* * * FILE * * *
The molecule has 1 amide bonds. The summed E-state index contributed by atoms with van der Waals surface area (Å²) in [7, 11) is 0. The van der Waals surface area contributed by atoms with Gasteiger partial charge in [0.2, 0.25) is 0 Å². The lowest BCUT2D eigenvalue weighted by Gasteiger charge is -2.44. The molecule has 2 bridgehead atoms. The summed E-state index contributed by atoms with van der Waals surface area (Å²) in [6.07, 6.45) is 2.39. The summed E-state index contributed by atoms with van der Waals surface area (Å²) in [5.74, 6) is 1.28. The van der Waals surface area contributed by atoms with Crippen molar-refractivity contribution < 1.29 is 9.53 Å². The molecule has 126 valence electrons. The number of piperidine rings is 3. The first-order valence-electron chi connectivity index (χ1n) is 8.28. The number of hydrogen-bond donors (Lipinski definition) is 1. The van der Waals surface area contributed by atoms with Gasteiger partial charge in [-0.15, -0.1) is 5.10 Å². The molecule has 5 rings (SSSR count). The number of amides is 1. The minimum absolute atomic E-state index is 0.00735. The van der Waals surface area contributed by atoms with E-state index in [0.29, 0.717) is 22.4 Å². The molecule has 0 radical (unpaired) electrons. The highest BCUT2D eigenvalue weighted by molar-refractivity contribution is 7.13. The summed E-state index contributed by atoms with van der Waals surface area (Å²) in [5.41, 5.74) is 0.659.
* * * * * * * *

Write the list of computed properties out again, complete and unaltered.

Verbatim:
The molecule has 1 amide bonds. The summed E-state index contributed by atoms with van der Waals surface area (Å²) in [7, 11) is 0. The van der Waals surface area contributed by atoms with Gasteiger partial charge in [0.2, 0.25) is 0 Å². The lowest BCUT2D eigenvalue weighted by Gasteiger charge is -2.44. The molecule has 2 bridgehead atoms. The summed E-state index contributed by atoms with van der Waals surface area (Å²) in [6.07, 6.45) is 2.39. The summed E-state index contributed by atoms with van der Waals surface area (Å²) in [5.74, 6) is 1.28. The van der Waals surface area contributed by atoms with Crippen molar-refractivity contribution < 1.29 is 9.53 Å². The molecule has 126 valence electrons. The number of piperidine rings is 3. The first-order valence-electron chi connectivity index (χ1n) is 8.28. The number of hydrogen-bond donors (Lipinski definition) is 1. The van der Waals surface area contributed by atoms with Gasteiger partial charge in [-0.15, -0.1) is 5.10 Å². The molecule has 5 rings (SSSR count). The number of amides is 1. The minimum absolute atomic E-state index is 0.00735. The van der Waals surface area contributed by atoms with E-state index in [0.29, 0.717) is 22.4 Å². The molecule has 0 radical (unpaired) electrons. The highest BCUT2D eigenvalue weighted by molar-refractivity contribution is 7.13. The summed E-state index contributed by atoms with van der Waals surface area (Å²) in [5.41, 5.74) is 0.659.